13. Realize that the knowledge you used to rank firms in your head comes from a teeny tiny pool. As you go through the process you will gather vastly more knowledge which will almost certainly alter your preferences from your initial ranking. Even at the end of in-firms you will know so much more than you do now and still know practically nothing at all. Keep your mind as open as possible during the process and try not to pre-judge people or situations. Before going into OCIs I wanted to work at my top choice firm SO badly and by the time I left my first in-firm I was e-mailing to say "Thanks but no thanks." The firm I ended up at I actually rolled my eyes when I saw who they sent to interview us at OCIs. Both of them were, of course, lovely. All of this to say, that your first choice only means something right now because your pool of knowledge is so tiny. In six months, a year, five years, fifteen years you aren't going to look back and think "I wonder how much better things would be if I had gotten that OCI with x firm." Good luck, OP.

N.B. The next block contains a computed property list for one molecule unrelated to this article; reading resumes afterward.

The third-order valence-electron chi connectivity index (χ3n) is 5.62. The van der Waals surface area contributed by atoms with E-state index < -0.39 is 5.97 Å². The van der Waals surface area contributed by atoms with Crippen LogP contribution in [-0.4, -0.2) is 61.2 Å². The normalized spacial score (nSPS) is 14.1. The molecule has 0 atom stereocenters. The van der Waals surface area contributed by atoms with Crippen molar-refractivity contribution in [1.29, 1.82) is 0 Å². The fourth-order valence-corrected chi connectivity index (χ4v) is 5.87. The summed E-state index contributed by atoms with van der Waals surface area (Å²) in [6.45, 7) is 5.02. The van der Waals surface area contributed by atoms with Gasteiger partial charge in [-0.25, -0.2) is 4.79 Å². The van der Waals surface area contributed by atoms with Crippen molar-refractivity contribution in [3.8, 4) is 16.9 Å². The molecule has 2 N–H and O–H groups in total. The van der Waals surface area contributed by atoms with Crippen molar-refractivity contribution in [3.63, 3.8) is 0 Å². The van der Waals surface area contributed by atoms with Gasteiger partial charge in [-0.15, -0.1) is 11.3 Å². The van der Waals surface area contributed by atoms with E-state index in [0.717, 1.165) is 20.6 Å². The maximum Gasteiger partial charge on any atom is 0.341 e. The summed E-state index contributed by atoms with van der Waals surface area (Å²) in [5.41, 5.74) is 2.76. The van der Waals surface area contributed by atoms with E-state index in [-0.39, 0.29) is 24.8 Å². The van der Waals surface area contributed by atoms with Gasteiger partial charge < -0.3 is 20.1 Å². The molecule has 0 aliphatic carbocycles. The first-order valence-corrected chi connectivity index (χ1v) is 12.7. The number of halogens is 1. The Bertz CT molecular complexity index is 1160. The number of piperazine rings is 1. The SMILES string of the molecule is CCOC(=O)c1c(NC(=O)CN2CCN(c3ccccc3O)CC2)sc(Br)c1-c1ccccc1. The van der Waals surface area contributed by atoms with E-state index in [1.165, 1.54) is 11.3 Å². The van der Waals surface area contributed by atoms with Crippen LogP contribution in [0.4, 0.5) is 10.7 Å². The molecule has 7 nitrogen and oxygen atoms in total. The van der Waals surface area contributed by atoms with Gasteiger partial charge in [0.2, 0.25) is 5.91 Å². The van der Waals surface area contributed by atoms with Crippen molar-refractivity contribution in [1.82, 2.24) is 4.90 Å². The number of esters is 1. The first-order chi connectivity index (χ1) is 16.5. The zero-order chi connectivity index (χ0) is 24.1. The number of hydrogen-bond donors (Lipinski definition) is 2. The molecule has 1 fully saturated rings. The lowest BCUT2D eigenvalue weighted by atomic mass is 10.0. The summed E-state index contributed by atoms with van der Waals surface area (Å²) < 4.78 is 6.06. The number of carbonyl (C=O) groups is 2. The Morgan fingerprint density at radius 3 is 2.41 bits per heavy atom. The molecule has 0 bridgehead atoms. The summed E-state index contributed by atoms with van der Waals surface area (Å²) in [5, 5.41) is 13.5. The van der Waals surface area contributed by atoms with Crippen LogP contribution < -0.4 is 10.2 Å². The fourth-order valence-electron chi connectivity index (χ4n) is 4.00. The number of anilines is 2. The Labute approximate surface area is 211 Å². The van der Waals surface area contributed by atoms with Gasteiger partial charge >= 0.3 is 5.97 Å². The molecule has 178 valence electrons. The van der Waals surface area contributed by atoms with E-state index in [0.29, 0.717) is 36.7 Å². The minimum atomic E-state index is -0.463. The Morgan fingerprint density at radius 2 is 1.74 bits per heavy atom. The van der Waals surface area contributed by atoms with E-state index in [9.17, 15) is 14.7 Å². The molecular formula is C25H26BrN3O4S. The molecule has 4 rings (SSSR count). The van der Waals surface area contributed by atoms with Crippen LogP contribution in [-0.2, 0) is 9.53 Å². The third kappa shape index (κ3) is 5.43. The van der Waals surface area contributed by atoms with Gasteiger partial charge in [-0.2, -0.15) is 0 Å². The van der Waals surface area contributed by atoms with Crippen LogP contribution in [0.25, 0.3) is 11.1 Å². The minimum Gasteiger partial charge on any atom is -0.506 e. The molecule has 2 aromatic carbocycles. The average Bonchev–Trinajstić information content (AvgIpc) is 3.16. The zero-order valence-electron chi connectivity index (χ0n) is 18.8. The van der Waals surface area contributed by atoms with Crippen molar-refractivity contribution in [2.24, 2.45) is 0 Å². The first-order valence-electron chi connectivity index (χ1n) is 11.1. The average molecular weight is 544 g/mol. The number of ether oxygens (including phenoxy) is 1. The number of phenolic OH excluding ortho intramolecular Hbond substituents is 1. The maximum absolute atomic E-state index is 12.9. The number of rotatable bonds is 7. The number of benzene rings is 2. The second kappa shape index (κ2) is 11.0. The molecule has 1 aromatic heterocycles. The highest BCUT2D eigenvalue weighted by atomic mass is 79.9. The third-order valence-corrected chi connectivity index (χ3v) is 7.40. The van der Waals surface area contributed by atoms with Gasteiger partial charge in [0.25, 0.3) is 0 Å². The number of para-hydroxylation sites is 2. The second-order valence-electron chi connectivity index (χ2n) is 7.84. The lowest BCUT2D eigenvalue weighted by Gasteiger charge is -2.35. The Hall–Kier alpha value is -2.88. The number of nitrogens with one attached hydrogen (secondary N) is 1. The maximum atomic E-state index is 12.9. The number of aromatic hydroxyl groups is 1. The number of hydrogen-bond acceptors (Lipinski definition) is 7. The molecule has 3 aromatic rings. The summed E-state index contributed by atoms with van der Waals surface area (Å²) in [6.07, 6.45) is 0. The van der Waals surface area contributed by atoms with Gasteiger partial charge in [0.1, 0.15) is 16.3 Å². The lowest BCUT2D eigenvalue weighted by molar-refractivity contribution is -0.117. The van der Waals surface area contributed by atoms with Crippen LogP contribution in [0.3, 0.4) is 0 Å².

14. I own the above Ann Taylor blazer in multiple colours. I always get compliments when I wear it, be it in pants or a skirt. It looks young, fresh, and is extremely comfortable. I wore absolutely no jewellery, other than a watch, for interviews, no one cared. I wore said watch on my right hand because that is what feels comfortable for me, no one commented or cared. I wore coloured jewel-tone heels to my interviews, no one cared. My point is that it all feels scary and stressful and like every little thing matters right now, but most people, having interviewed many many students, are not going to remember "oh her ears looked pierced but she had no earrings in." Also, I interviewed with other students who did awkward things like not take the stitching out of the backs of their blazers and those students are now my colleagues, so if you make a blunder it is not going to be the end of the world.